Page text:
Why hedging can be effective in 2019

Hedging mechanisms can act as a buffer against price volatility and improve cost optimization, a strategy that when deployed effectively offers financial stability

As financial markets remain volatile and funding costs continue to rise, all businesses must ward against uncertainty, and CFOs and corporate treasurers should pay closer attention to the benefits of hedging, industry experts are urging.

At its most effective, a hedging strategy enables companies to better manage their balance sheets and improve their profitability.

Take Huafu Fashion, an A-share listed company who announced that their hedging strategy raised profits during 2018, registering 66 million yuan net profit for the year. According to sources at Huafu Fashion, the company bought cotton futures at a low spot price and locked in their raw material costs with the strike price.

Another successful hedging example using derivatives is China's automobile company Geely, which acquired 9.69% of Daimler's shares for US$9 billion in February 2018. Although Daimler's share price plunged over 30% in 2018, Geely effectively hedged their equity position with a collar strategy by longing a put option and shorting a call option at different strike prices at the same time. This strategy shielded Geely from disadvantageous share price changes.

Conversely, overlooking hedging mechanisms or a general lack of a of understanding of financial products can erode a company's income statement.

China's SOE Sinopec's ineffective hedging strategy in crude oil lost the company billions of US dollars in 2018. Sinopec was apparently involved in a zero-cost collar trade where the company sold a put option and bought a call option at the same time, according to well-informed sources.

A calamitous hedging strategy that also concerns the movement of fuel prices and highlights the dangers of misconceived strategies relates to Cathay Pacific. This Hong Kong based airliner took out a hedge against rising fuel prices several years ago, only for OPEC to unexpectedly release huge quantities of oil onto world markets in a bid to make US shale gas unprofitable. Subsequently, oil prices collapsed and Cathay was left sitting on above market fuel input costs, resulting in substantial financial underperformance.

The company was forced to embark on an internal restructuring strategy, including layoffs, partly as a result of this disastrous fuel price hedge, according to many industry insiders.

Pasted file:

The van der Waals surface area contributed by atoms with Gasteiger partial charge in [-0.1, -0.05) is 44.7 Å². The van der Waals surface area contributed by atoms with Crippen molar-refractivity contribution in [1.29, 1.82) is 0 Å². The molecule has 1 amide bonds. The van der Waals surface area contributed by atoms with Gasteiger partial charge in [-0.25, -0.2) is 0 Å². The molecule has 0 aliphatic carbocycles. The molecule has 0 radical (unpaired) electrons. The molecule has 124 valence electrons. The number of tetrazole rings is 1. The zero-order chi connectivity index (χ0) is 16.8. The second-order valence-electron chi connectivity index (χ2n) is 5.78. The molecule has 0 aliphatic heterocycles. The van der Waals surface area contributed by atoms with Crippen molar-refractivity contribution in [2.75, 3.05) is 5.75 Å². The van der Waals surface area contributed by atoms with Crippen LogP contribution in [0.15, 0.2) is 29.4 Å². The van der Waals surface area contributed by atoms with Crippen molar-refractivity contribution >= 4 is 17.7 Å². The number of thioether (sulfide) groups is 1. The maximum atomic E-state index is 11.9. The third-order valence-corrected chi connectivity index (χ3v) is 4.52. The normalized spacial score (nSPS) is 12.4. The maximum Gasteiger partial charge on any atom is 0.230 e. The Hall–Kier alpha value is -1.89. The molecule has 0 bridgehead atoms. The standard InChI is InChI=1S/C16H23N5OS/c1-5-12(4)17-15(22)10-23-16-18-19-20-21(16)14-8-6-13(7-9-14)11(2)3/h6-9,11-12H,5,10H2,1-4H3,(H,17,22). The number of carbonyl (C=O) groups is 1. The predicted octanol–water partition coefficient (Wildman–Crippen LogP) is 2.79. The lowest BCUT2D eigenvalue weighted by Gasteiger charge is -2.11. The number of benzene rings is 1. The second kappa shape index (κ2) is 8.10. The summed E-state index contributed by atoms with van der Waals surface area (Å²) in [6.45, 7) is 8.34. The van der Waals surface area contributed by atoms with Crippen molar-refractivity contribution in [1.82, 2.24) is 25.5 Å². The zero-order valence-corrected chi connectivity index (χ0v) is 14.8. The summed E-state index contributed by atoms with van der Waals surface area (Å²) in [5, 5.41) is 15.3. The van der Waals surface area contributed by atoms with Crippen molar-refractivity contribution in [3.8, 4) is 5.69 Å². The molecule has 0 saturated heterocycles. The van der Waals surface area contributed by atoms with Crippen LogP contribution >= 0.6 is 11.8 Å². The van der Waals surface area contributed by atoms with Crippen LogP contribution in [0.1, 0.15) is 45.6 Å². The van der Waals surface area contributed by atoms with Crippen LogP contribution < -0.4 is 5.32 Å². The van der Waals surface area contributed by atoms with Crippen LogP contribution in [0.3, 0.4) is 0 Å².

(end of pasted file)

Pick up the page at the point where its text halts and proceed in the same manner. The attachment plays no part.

However, hedging has undoubted benefits when utilized effectively. For instance, another aspect of hedging is with regards to financing cost optimization. In the Asset Benchmark Research Treasury Review 2018, which received 1123 responses from Asian CFOs and treasurers, optimizing financing costs was ranked as the fourth most important treasury goal.

"The US dollar interest rate hike cycle has impacted corporate funding costs and liquidities. More corporates are willing to consider structured funding to reduce the cost," says Xuping Yang, head of global client sales for Asia at MUFG Bank in an interview with The Asset. "We have seen more corporates increase the hedging ratio of their total liability against the interest rate hike cycle."

According to Yang, some corporates worry about the hikes in US rates and its knock-on negative impact on the Chinese economy and renminbi depreciation. And a number of corporates have considered switching part of their liabilities from foreign currencies into renminbi as the "natural hedge" against currency depreciation.

In a bid to reduce costs, some Asian corporates are turning into euro funding to benefit from a lower interest rate. "Corporates with euro funding needs are more willingly to use synthetic loans by borrowing in US dollars and to then swap to euros simultaneously, taking the advantage of the euro negative interest," says Yang.


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